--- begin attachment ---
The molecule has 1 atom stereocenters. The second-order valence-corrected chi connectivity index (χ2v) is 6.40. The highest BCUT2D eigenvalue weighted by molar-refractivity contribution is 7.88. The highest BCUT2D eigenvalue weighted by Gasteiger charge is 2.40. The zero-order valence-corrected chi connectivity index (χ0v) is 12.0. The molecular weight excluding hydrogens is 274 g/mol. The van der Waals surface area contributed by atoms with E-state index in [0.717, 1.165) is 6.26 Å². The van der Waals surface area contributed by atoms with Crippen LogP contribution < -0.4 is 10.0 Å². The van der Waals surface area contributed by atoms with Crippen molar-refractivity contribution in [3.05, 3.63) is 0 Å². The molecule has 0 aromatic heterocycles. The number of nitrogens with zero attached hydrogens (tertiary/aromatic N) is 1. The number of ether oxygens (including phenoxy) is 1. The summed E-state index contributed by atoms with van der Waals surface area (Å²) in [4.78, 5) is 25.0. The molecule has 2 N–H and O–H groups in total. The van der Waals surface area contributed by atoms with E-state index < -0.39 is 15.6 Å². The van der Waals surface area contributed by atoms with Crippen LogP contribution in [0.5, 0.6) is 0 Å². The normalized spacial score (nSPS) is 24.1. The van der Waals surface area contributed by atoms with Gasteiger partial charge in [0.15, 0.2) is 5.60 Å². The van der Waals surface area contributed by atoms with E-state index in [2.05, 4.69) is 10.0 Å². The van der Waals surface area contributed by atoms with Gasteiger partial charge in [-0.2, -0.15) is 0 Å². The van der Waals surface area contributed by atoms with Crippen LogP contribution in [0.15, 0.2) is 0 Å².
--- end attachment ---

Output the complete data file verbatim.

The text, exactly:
The molecule has 1 atom stereocenters. The second-order valence-corrected chi connectivity index (χ2v) is 6.40. The highest BCUT2D eigenvalue weighted by molar-refractivity contribution is 7.88. The highest BCUT2D eigenvalue weighted by Gasteiger charge is 2.40. The zero-order valence-corrected chi connectivity index (χ0v) is 12.0. The molecular weight excluding hydrogens is 274 g/mol. The van der Waals surface area contributed by atoms with E-state index in [0.717, 1.165) is 6.26 Å². The van der Waals surface area contributed by atoms with Crippen LogP contribution < -0.4 is 10.0 Å². The van der Waals surface area contributed by atoms with Crippen molar-refractivity contribution in [3.05, 3.63) is 0 Å². The molecule has 0 aromatic heterocycles. The number of nitrogens with zero attached hydrogens (tertiary/aromatic N) is 1. The number of ether oxygens (including phenoxy) is 1. The summed E-state index contributed by atoms with van der Waals surface area (Å²) in [4.78, 5) is 25.0. The molecule has 2 N–H and O–H groups in total. The van der Waals surface area contributed by atoms with E-state index < -0.39 is 15.6 Å². The van der Waals surface area contributed by atoms with Crippen LogP contribution in [0.5, 0.6) is 0 Å². The normalized spacial score (nSPS) is 24.1. The van der Waals surface area contributed by atoms with Gasteiger partial charge in [0.15, 0.2) is 5.60 Å². The van der Waals surface area contributed by atoms with E-state index in [2.05, 4.69) is 10.0 Å². The van der Waals surface area contributed by atoms with Gasteiger partial charge in [-0.2, -0.15) is 0 Å². The van der Waals surface area contributed by atoms with Crippen LogP contribution in [0.15, 0.2) is 0 Å².